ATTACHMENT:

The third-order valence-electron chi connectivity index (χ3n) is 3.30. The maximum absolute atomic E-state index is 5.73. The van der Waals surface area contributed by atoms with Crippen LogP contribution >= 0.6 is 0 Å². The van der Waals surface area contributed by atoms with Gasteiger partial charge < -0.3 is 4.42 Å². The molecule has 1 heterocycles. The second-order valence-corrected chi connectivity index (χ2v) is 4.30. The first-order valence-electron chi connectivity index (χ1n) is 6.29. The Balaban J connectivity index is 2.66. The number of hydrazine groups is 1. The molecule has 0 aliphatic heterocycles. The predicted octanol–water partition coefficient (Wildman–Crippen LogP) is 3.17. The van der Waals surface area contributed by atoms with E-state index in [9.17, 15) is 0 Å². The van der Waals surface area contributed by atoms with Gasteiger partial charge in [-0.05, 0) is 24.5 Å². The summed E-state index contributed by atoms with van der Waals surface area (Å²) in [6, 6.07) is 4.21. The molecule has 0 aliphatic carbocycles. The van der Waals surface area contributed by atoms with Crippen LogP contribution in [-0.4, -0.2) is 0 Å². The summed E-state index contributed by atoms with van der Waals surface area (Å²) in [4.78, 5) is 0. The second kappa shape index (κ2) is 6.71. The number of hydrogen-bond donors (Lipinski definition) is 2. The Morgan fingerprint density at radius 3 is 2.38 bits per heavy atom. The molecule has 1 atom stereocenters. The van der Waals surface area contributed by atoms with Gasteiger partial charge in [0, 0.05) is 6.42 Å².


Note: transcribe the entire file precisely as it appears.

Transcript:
The third-order valence-electron chi connectivity index (χ3n) is 3.30. The maximum absolute atomic E-state index is 5.73. The van der Waals surface area contributed by atoms with Crippen LogP contribution >= 0.6 is 0 Å². The van der Waals surface area contributed by atoms with Gasteiger partial charge < -0.3 is 4.42 Å². The molecule has 1 heterocycles. The second-order valence-corrected chi connectivity index (χ2v) is 4.30. The first-order valence-electron chi connectivity index (χ1n) is 6.29. The Balaban J connectivity index is 2.66. The number of hydrazine groups is 1. The molecule has 0 aliphatic heterocycles. The predicted octanol–water partition coefficient (Wildman–Crippen LogP) is 3.17. The van der Waals surface area contributed by atoms with E-state index in [9.17, 15) is 0 Å². The van der Waals surface area contributed by atoms with Gasteiger partial charge in [-0.05, 0) is 24.5 Å². The summed E-state index contributed by atoms with van der Waals surface area (Å²) in [6, 6.07) is 4.21. The molecule has 0 aliphatic carbocycles. The van der Waals surface area contributed by atoms with Crippen LogP contribution in [-0.4, -0.2) is 0 Å². The summed E-state index contributed by atoms with van der Waals surface area (Å²) in [4.78, 5) is 0. The second kappa shape index (κ2) is 6.71. The number of hydrogen-bond donors (Lipinski definition) is 2. The Morgan fingerprint density at radius 3 is 2.38 bits per heavy atom. The molecule has 1 atom stereocenters. The van der Waals surface area contributed by atoms with Gasteiger partial charge in [0, 0.05) is 6.42 Å².